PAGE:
Turkish President Recep Tayyip Erdogan described social media on Saturday as one of the main threats to democracy.
Erdogan’s government plans to pursue legislation to criminalise spreading fake news and disinformation online, but critics say the proposed changes would tighten restrictions on free speech.
Erdogan said when it first emerged social media was hailed as a symbol of freedom, but now it has “turned into one of the main sources of threats to today’s democracy”.
“In this regard, it is important to inform the public to fight disinformation and propaganda within the framework of truth,” he said.
“We try to protect our people, especially the vulnerable sections of our society, against lies and disinformation without violating our citizens’ right to receive accurate and impartial information.”
The longtime Turkish president said millions of people’s lives were “darkened” because of such news spreading from “channels lacking any effective control mechanism”.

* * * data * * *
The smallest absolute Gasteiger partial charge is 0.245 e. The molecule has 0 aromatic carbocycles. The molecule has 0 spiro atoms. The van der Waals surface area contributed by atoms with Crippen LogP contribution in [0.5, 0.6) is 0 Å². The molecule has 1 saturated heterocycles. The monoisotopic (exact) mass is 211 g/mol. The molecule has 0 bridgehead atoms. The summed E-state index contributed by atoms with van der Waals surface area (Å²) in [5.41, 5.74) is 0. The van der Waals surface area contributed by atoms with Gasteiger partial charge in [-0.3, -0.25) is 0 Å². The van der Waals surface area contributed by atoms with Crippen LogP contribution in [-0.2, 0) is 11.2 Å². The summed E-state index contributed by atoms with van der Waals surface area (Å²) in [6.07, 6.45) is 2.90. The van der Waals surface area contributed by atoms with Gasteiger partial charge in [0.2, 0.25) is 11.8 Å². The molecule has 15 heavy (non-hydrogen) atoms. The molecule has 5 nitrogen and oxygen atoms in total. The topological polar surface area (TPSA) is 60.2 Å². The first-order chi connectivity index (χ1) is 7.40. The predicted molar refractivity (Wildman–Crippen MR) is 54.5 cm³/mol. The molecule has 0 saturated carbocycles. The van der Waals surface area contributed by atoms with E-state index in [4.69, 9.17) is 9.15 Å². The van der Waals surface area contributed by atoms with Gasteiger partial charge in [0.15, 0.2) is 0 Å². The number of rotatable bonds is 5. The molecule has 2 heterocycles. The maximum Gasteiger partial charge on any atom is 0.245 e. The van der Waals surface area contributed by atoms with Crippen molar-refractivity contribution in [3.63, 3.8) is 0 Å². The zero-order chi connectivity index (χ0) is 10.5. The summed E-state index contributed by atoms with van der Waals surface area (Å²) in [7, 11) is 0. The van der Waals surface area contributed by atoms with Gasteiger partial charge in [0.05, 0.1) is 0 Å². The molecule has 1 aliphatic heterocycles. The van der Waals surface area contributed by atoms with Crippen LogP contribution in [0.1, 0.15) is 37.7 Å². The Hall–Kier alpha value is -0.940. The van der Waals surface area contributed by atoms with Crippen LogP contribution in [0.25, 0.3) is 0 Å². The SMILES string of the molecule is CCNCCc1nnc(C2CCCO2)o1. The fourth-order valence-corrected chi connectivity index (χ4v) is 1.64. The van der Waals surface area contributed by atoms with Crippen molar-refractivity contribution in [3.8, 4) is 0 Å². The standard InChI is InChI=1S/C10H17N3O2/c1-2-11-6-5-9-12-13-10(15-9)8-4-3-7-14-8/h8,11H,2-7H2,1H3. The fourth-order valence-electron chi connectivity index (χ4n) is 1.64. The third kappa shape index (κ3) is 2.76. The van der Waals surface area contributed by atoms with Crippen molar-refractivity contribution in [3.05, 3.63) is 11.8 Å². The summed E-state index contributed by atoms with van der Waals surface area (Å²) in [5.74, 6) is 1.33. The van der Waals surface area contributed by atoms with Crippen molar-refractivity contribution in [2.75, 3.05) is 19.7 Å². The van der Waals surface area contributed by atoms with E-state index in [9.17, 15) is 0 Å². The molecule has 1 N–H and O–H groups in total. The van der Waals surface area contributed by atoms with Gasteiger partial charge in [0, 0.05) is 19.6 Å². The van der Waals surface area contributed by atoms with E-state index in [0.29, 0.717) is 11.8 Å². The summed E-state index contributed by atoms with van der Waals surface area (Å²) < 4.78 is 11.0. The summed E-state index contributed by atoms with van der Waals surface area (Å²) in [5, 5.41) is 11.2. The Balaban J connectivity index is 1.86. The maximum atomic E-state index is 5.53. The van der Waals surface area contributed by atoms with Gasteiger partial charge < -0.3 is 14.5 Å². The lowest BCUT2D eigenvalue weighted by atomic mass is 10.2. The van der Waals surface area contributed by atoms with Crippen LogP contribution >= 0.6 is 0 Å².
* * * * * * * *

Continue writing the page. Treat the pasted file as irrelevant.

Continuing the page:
Turkey passed a law last year requiring social media platforms that have more than one million users to maintain a legal representative and store data in the country. Major social media companies, including Facebook, YouTube and Twitter have since established offices in Turkey.
The new legislation would make the dissemination of “disinformation” and “fake news” criminal offences punishable by up to five years in prison, according to pro-government media reports. It also would establish a social media regulator.
Most of Turkey’s major media companies are under the control of the government, leaving social media as an important outlet for dissenting voices.
Freedom House’s Freedom on the Net report, published in September, characterised Turkey as “not free”, noting the removal of content critical of the government and the prosecution of people posting “undesirable” commentary on social media.